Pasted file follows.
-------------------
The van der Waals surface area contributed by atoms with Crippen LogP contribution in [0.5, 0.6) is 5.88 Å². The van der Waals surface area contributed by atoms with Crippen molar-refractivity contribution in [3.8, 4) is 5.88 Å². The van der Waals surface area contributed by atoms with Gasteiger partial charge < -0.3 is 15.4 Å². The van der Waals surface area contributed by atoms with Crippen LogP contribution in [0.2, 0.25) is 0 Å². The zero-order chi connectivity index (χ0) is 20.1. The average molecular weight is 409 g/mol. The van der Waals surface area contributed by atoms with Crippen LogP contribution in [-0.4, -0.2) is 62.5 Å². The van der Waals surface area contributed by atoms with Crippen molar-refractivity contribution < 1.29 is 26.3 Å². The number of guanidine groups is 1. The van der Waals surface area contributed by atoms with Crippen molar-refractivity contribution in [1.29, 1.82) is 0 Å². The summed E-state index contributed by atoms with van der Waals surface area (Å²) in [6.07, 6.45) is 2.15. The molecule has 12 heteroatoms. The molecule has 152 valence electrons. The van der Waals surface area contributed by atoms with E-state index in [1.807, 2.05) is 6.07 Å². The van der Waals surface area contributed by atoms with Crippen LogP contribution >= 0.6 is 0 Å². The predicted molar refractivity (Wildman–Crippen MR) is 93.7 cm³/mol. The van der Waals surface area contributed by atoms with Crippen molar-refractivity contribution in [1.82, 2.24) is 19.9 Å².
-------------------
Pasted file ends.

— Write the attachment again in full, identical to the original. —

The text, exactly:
The van der Waals surface area contributed by atoms with Crippen LogP contribution in [0.5, 0.6) is 5.88 Å². The van der Waals surface area contributed by atoms with Crippen molar-refractivity contribution in [3.8, 4) is 5.88 Å². The van der Waals surface area contributed by atoms with Gasteiger partial charge < -0.3 is 15.4 Å². The van der Waals surface area contributed by atoms with Crippen LogP contribution in [0.2, 0.25) is 0 Å². The zero-order chi connectivity index (χ0) is 20.1. The average molecular weight is 409 g/mol. The van der Waals surface area contributed by atoms with Crippen LogP contribution in [-0.4, -0.2) is 62.5 Å². The van der Waals surface area contributed by atoms with Crippen molar-refractivity contribution < 1.29 is 26.3 Å². The number of guanidine groups is 1. The van der Waals surface area contributed by atoms with Crippen molar-refractivity contribution in [1.29, 1.82) is 0 Å². The summed E-state index contributed by atoms with van der Waals surface area (Å²) in [6.07, 6.45) is 2.15. The molecule has 12 heteroatoms. The molecule has 152 valence electrons. The van der Waals surface area contributed by atoms with E-state index in [1.807, 2.05) is 6.07 Å². The van der Waals surface area contributed by atoms with Crippen LogP contribution >= 0.6 is 0 Å². The predicted molar refractivity (Wildman–Crippen MR) is 93.7 cm³/mol. The van der Waals surface area contributed by atoms with Crippen molar-refractivity contribution in [1.82, 2.24) is 19.9 Å².